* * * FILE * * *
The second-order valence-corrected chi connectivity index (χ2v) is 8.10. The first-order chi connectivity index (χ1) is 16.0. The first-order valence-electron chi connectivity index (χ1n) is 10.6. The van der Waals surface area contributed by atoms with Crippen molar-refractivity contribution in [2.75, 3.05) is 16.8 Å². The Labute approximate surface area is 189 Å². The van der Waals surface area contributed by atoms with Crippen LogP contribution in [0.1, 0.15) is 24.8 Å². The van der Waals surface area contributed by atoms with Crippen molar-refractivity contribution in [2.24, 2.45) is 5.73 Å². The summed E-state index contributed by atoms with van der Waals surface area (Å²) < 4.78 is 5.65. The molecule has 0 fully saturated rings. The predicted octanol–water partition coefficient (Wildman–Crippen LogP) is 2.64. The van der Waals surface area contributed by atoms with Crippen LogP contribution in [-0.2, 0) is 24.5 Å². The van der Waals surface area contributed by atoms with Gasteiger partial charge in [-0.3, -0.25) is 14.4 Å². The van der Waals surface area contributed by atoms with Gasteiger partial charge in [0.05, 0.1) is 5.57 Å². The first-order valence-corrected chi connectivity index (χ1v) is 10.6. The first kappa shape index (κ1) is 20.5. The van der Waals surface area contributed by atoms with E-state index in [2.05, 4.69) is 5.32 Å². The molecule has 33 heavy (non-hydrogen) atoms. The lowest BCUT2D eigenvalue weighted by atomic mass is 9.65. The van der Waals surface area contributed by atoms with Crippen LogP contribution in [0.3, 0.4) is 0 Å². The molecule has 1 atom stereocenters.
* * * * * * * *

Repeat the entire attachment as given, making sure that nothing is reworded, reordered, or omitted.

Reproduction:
The second-order valence-corrected chi connectivity index (χ2v) is 8.10. The first-order chi connectivity index (χ1) is 16.0. The first-order valence-electron chi connectivity index (χ1n) is 10.6. The van der Waals surface area contributed by atoms with Crippen molar-refractivity contribution in [2.75, 3.05) is 16.8 Å². The Labute approximate surface area is 189 Å². The van der Waals surface area contributed by atoms with Crippen LogP contribution in [0.1, 0.15) is 24.8 Å². The van der Waals surface area contributed by atoms with Crippen molar-refractivity contribution in [2.24, 2.45) is 5.73 Å². The summed E-state index contributed by atoms with van der Waals surface area (Å²) < 4.78 is 5.65. The molecule has 0 fully saturated rings. The predicted octanol–water partition coefficient (Wildman–Crippen LogP) is 2.64. The van der Waals surface area contributed by atoms with Crippen LogP contribution in [-0.2, 0) is 24.5 Å². The van der Waals surface area contributed by atoms with Gasteiger partial charge in [-0.3, -0.25) is 14.4 Å². The van der Waals surface area contributed by atoms with Gasteiger partial charge in [0.05, 0.1) is 5.57 Å². The first-order valence-corrected chi connectivity index (χ1v) is 10.6. The first kappa shape index (κ1) is 20.5. The van der Waals surface area contributed by atoms with E-state index in [2.05, 4.69) is 5.32 Å². The molecule has 33 heavy (non-hydrogen) atoms. The lowest BCUT2D eigenvalue weighted by atomic mass is 9.65. The van der Waals surface area contributed by atoms with Crippen LogP contribution in [0.3, 0.4) is 0 Å². The molecule has 1 atom stereocenters.